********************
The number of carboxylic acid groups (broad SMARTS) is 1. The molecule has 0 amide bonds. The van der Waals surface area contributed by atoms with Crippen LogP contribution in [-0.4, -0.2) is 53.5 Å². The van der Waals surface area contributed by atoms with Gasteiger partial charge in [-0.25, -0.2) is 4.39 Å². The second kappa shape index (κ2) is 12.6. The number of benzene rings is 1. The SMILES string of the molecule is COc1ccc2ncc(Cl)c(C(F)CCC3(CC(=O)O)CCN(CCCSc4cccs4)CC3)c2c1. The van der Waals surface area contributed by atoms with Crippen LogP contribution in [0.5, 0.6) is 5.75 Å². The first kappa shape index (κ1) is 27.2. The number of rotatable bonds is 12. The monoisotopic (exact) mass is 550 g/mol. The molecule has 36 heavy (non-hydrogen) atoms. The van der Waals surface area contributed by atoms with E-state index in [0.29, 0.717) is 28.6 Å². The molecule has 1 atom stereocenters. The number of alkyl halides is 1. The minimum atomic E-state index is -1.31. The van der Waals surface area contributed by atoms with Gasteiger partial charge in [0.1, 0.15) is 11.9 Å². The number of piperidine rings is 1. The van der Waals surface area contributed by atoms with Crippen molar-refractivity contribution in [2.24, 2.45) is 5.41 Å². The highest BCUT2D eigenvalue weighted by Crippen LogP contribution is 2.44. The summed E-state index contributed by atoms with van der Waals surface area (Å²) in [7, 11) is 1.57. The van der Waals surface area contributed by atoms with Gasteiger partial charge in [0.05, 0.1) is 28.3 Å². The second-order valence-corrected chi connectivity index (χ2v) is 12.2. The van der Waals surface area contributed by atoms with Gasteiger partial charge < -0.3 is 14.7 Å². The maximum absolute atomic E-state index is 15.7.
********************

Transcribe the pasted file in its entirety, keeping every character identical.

The number of carboxylic acid groups (broad SMARTS) is 1. The molecule has 0 amide bonds. The van der Waals surface area contributed by atoms with Crippen LogP contribution in [-0.4, -0.2) is 53.5 Å². The van der Waals surface area contributed by atoms with Gasteiger partial charge in [-0.25, -0.2) is 4.39 Å². The second kappa shape index (κ2) is 12.6. The number of benzene rings is 1. The SMILES string of the molecule is COc1ccc2ncc(Cl)c(C(F)CCC3(CC(=O)O)CCN(CCCSc4cccs4)CC3)c2c1. The van der Waals surface area contributed by atoms with Crippen LogP contribution in [0.5, 0.6) is 5.75 Å². The first kappa shape index (κ1) is 27.2. The number of rotatable bonds is 12. The monoisotopic (exact) mass is 550 g/mol. The molecule has 36 heavy (non-hydrogen) atoms. The van der Waals surface area contributed by atoms with E-state index in [0.29, 0.717) is 28.6 Å². The molecule has 1 atom stereocenters. The number of alkyl halides is 1. The minimum atomic E-state index is -1.31. The van der Waals surface area contributed by atoms with Gasteiger partial charge in [0.1, 0.15) is 11.9 Å². The number of piperidine rings is 1. The van der Waals surface area contributed by atoms with Crippen molar-refractivity contribution in [2.24, 2.45) is 5.41 Å². The highest BCUT2D eigenvalue weighted by Crippen LogP contribution is 2.44. The summed E-state index contributed by atoms with van der Waals surface area (Å²) in [7, 11) is 1.57. The van der Waals surface area contributed by atoms with Gasteiger partial charge in [0.05, 0.1) is 28.3 Å². The second-order valence-corrected chi connectivity index (χ2v) is 12.2. The van der Waals surface area contributed by atoms with Gasteiger partial charge < -0.3 is 14.7 Å². The maximum absolute atomic E-state index is 15.7.